05 of 08
Elegant, easy to use, and efficient for a crowd, the 8-cup classic Chemex is a dinner-party favorite. Not only is it one of the most beautiful coffee makers on the market—and a permanent feature of the design collection at New York City's Museum of Modern Art—but it's also less fussy and meticulous than the geeky pour-over brewers you see that make one or two cups at a time. Rather than pour a slow, steady stream of hot water into the grounds here, the filter is designed to take a larger... load of water at a time, making the 4- or 5-minute process simplified and foolproof. Be careful with the very breakable glass, but enjoy the lovely equipment on a table at the most laid-back or formal get-togethers.
06 of 08
Coffee geeks, outdoorsy types, and one-cup-a-day folks alike love the convenience and versatility of the AeroPress, a hand-pressure-powered coffee brewer that can make either one small regular-strength coffee, or a more concentrated "espresso-like" beverage that can be diluted with water or milk. Countless variations on recipe and techniques can be found all over the Internet (look up the winning approach taken at the World AeroPress Championships for a real doozy of a brew), but simply... speaking the little maker and its proprietary paper filters make a clean, quick coffee that's just the right size for one. The plastic isn't great for heat retention, and cleaning can be a pain, but these little presses pack a lot of bang for the buck, and fit neatly in a drawer, on a counter, or in a carry-on suitcase.
07 of 08
Go old school while you're out in the back country, by bringing along a classic ibrik, or the traditional Turkish or Arabic brewer, used for centuries since the first commercial cultivation of coffee in Yemen in the 16th century. These little brewers are sturdy, can stand the heat on an open flame or small travel burner, and make a brew thick enough to ward off chilly mornings before a hike. Bring along finely ground (think: pulverized) coffee, and simply add the grounds to very gently... boiling water in the brewer: Once the brew begins to froth, remove it from the heat until it settles, then place it back on the heat to repeat the process: After three very gentle boils, you've got yourself a hair-on-your-chest-making Turkish-style brew; pour it slowly into small cups to leave as much of the silty grounds as possible in the pot.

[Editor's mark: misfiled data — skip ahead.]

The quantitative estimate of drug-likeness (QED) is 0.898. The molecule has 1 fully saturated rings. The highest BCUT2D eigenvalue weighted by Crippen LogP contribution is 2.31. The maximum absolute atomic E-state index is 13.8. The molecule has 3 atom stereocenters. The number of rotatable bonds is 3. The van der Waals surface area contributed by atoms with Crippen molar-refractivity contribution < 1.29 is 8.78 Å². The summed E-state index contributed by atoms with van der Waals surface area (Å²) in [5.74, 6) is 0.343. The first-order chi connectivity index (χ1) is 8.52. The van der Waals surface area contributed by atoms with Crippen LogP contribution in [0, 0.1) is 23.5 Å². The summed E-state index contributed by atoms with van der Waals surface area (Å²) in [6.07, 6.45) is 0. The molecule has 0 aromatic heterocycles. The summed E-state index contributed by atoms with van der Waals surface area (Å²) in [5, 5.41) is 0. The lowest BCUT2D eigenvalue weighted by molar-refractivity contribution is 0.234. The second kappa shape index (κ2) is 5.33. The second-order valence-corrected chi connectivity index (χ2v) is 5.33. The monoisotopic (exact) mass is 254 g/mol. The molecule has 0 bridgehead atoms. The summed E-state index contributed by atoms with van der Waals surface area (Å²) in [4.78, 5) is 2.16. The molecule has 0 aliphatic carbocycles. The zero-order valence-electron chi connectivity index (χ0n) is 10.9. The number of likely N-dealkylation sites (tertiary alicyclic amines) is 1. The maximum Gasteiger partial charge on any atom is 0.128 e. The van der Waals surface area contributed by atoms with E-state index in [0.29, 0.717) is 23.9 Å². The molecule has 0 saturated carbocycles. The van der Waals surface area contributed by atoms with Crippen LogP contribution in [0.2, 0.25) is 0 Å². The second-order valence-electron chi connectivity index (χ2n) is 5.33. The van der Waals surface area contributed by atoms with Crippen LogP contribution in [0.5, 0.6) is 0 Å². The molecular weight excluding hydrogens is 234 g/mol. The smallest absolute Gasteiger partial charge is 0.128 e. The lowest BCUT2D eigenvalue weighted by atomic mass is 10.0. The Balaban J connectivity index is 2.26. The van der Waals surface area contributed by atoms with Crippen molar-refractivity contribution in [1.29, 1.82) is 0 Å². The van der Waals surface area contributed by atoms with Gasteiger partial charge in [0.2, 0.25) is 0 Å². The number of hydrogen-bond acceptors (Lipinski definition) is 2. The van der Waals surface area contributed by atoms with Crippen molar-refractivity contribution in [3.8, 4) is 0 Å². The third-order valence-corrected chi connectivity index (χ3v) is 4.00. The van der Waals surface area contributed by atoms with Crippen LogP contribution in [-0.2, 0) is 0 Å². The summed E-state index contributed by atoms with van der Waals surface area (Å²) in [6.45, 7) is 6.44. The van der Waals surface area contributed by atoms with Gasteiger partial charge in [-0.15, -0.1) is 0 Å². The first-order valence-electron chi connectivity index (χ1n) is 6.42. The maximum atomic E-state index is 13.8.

While the lack of a filter makes this coffee heavier and even somewhat grittier than standard brews, you can't beat the one-pot brewing or the fact that the ibrik is strong enough to take a beating. Rinse it out and throw it in your knapsack, and you're ready to trek up that mountain.
08 of 08
Siphon brewers are high on coffee theater. And they've earned a reputation for being difficult to use with the effort not living up to the end result. Not so with a classic model like this Yama 8-cup brewer, which is a fantastic option for a larger capacity brew without having to master the pour-over that a Chemex requires.
Hot water in the bottom chamber creates a vacuum that sends the brew liquid to the top, where it mixes with coffee grounds for an extraction before being drawn back down... through a thick filter and back into the bottom vessel for pouring and serving. The filter helps keep the finished coffee incredibly clear, and the high-temperature and slight pressurization in the extraction emphasizes clarity of flavor like few other brewers. Where most glass stovetop brewers are delicate and can be somewhat dangerous, the Yama siphon is made of heat-resistant borosilicate glass, and it's even dishwasher safe. The brewer comes with a wire grid, which makes it adaptable for electric stoves as well as gas.